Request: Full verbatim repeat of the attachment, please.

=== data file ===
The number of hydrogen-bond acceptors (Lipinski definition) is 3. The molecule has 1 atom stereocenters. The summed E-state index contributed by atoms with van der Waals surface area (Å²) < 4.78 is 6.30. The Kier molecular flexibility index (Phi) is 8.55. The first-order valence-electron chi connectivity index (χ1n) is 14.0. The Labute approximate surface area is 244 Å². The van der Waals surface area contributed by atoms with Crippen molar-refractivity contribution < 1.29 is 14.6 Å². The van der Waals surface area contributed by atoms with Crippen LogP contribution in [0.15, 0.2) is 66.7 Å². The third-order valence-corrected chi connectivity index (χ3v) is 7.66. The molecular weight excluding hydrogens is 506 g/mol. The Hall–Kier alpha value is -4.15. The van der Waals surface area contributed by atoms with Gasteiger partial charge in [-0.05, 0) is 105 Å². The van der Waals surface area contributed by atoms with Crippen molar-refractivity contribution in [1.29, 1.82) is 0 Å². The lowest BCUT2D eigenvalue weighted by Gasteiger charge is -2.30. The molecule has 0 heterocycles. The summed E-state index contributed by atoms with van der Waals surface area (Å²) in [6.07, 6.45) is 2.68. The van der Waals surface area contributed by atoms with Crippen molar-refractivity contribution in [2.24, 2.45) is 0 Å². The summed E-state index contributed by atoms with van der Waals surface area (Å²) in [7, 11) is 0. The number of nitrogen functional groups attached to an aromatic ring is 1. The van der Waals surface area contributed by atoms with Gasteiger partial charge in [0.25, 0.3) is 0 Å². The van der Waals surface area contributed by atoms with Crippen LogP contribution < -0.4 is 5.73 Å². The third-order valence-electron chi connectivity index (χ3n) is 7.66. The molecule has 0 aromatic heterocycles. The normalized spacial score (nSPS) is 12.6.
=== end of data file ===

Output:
The number of hydrogen-bond acceptors (Lipinski definition) is 3. The molecule has 1 atom stereocenters. The summed E-state index contributed by atoms with van der Waals surface area (Å²) < 4.78 is 6.30. The Kier molecular flexibility index (Phi) is 8.55. The first-order valence-electron chi connectivity index (χ1n) is 14.0. The Labute approximate surface area is 244 Å². The van der Waals surface area contributed by atoms with Crippen molar-refractivity contribution < 1.29 is 14.6 Å². The van der Waals surface area contributed by atoms with Crippen LogP contribution in [0.15, 0.2) is 66.7 Å². The third-order valence-corrected chi connectivity index (χ3v) is 7.66. The molecular weight excluding hydrogens is 506 g/mol. The Hall–Kier alpha value is -4.15. The van der Waals surface area contributed by atoms with Gasteiger partial charge in [-0.05, 0) is 105 Å². The van der Waals surface area contributed by atoms with Crippen molar-refractivity contribution in [1.29, 1.82) is 0 Å². The lowest BCUT2D eigenvalue weighted by Gasteiger charge is -2.30. The molecule has 0 heterocycles. The summed E-state index contributed by atoms with van der Waals surface area (Å²) in [6.07, 6.45) is 2.68. The van der Waals surface area contributed by atoms with Crippen molar-refractivity contribution in [2.24, 2.45) is 0 Å². The summed E-state index contributed by atoms with van der Waals surface area (Å²) in [7, 11) is 0. The number of nitrogen functional groups attached to an aromatic ring is 1. The van der Waals surface area contributed by atoms with Gasteiger partial charge in [0.25, 0.3) is 0 Å². The van der Waals surface area contributed by atoms with Crippen LogP contribution < -0.4 is 5.73 Å². The third-order valence-electron chi connectivity index (χ3n) is 7.66. The molecule has 0 aromatic heterocycles. The normalized spacial score (nSPS) is 12.6.